the rabbit hole

There’s a series on Hulu I’ve fallen for lately, only 8 episodes, so not too much of a distraction. It is called 11.22.63, which, of course, is the day Kennedy was shot and killed in Dealey Plaza in Dallas.

The short story is that Jake, a high school and adult ed teacher from Maine in 2015, learns through a friend about a time portal, the “rabbit hole,” through which he can travel back to October 1960. The friend, dying from cancer as a result of Agent Orange, persuades Jake to go back and prevent the assassination, to prevent the ramp-up in Vietnam, which he blamed on Johnson, and so ultimately to prevent the friend’s cancer. So Jake tries it. And without ruining the whole thing for you, I can tell you this lesson he learned pretty quickly: when you try to change the past, the past pushes back.

I’ve been thinking about that, not so much because I believe in time travel (although there’s a lot of stuff I don’t know and am not willing to write off), but because of things we can’t see that try to make us conform, that try to keep us from causing “trouble.”

In social and political discourse, we refer to the “system,” and in some corners, folks still talk about “the man.” In this electoral season, it’s “the establishment.” As in the parties, PACS and profiteers that control us, that write the social equation to their own benefit, that won’t take no for an answer.

At both ends of the political spectrum, there is a disgruntled bunch saying “no” and trying to make it stick. The ones on the far right and the ones on the far left have only this in common: an acute awareness that something isn’t working. Of course, we don’t agree on what isn’t working, much less how to fix it, but each edge has embraced what it considers an off-the-radar candidate to carry its flag.

Now, you know me, and you know I believe the right has it wrong. You probably could guess that I don’t think the left is nearly left enough. I get this from scripture. So, let’s concede that I’m out of the mainstream, the 80 percent in the middle where candidates will duke it out in the general election.

But from that vantage point, here’s what I see: people challenging the system, and the system fighting back. Against the people. Like this:

– Disenfranchising voters. Voter ID laws that confuse and manipulate; voting machines that don’t work, or ballot shortages in critical precincts; voters inclined a particular way finding their party affiliation changed or their names inexplicably dropped from the rolls; people of color, captured their own communities and hauled off to some other, whiter, community where they won’t have a right to vote or where their personhood will be counted differently;

– Tilting media coverage. I know. I can’t believe I ever doubted this, but it has been so blatant this season as to give me chills. After the debate here, CNN’s clips on the post-debate show were manipulated to flip the story about who got the most applause; after one recent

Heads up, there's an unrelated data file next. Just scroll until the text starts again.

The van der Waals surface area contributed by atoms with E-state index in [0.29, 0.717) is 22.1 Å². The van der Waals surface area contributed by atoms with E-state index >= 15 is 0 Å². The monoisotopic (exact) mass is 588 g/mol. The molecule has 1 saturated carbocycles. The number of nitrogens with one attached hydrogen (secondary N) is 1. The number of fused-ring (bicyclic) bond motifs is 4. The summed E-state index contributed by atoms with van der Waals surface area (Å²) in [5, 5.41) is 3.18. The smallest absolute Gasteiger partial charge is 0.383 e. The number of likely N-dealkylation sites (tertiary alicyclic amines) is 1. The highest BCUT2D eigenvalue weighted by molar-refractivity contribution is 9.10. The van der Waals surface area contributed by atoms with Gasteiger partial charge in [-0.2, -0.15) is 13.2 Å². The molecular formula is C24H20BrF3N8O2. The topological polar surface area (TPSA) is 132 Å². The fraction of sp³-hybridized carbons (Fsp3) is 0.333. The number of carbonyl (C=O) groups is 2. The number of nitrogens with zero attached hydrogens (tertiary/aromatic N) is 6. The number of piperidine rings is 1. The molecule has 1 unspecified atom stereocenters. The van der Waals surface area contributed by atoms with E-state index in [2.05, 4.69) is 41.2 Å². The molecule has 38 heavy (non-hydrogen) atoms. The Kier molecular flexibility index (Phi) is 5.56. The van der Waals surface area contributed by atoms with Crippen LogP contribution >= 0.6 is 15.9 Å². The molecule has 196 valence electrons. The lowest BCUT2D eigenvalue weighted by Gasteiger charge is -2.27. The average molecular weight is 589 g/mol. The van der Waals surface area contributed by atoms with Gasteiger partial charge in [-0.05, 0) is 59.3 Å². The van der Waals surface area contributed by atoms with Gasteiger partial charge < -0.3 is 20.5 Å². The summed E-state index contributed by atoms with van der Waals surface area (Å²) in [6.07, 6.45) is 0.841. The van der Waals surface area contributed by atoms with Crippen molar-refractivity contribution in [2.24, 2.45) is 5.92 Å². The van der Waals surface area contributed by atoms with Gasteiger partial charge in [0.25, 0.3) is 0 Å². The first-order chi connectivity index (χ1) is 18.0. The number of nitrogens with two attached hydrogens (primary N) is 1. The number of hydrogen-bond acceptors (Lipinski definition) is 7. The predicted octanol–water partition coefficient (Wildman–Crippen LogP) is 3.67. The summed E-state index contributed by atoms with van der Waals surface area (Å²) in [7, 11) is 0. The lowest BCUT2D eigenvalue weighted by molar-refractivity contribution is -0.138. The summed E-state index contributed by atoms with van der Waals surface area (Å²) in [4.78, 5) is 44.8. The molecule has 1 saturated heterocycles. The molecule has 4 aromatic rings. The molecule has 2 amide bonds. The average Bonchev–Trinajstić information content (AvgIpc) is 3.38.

primary, the tabulations of the less desirable, but winning, candidate were on the screen, but it was the face of the one who lost, the establishment’s choice, which was shown prominently on the screen, perhaps to boost the public impressions of the candidate’s strength. Writers I trust seem to have given up on their long-held ideals, suddenly jumping on some other bandwagon. Is it because they’re syndicated by major corporations? Even facebook seems to be manipulating coverage; watch what “trends,” and tell me if you think I’m wrong.

It could be that I’m just a jaded conspiracy theorist. Or it could be that the establishment is in full defense mode. Because the system isn’t working and people are catching on.

Establishment. System. The man. Big Pharma. Wall Street. In church, we call them the powers and principalities. And some would add “church” to the list.

No good for you, no good for me.

Paul, the apostle, wrote that our fight is not against people, but against the forces of self-absorption, against the powers and principalities. With all due respect to Paul, the powers and principalities are a system made of people, not just unidentifiable energy or auras or karma. Actual people.

Three folks I trust read advance copies of this newsletter and all three told me it didn’t really go anywhere. One said she felt me holding back. I am. Because I’m trying to say something about the system that isn’t about a particular candidate.

So here’s the truth: I feel manipulated. Bottom line is that the system has an agenda and I’m in the way. So are you, FYI. We are component parts, and we are being sold off for parts. I’m not against having a system. But I am against one that uses, exploits and manipulates us. The system we have has steered far off course. I resent the system that seems to have decided well in advance who will be our next president and how life will go for the foreseeable future, even before we’re done voting.

“Rabbit holes,” they say, are metaphors for disorienting, nonsensical realities. And I’m looking at the rabbit hole we’re being asked to jump into, and I’m disgusted and angry. More than any other political season.

But if “rabbit hole” is a way of talking about disorienting or nonsensical realities, perhaps “resurrection” is the way of describing the antidote — the only thing that makes any sense at all.

So I guess I would like to say that voting is part of a resurrected life. So are donating, and organizing and protesting and boycotting and choosing animals from a shelter instead of from a breeder and questioning where food comes from and challenging the tax benefits of a Panamanian life.

In a system that likes keeping all the power for itself, maybe resurrection is just life fighting back.



(This appears today in Woodside World, the newsletter of Woodside Church, Flint, MI)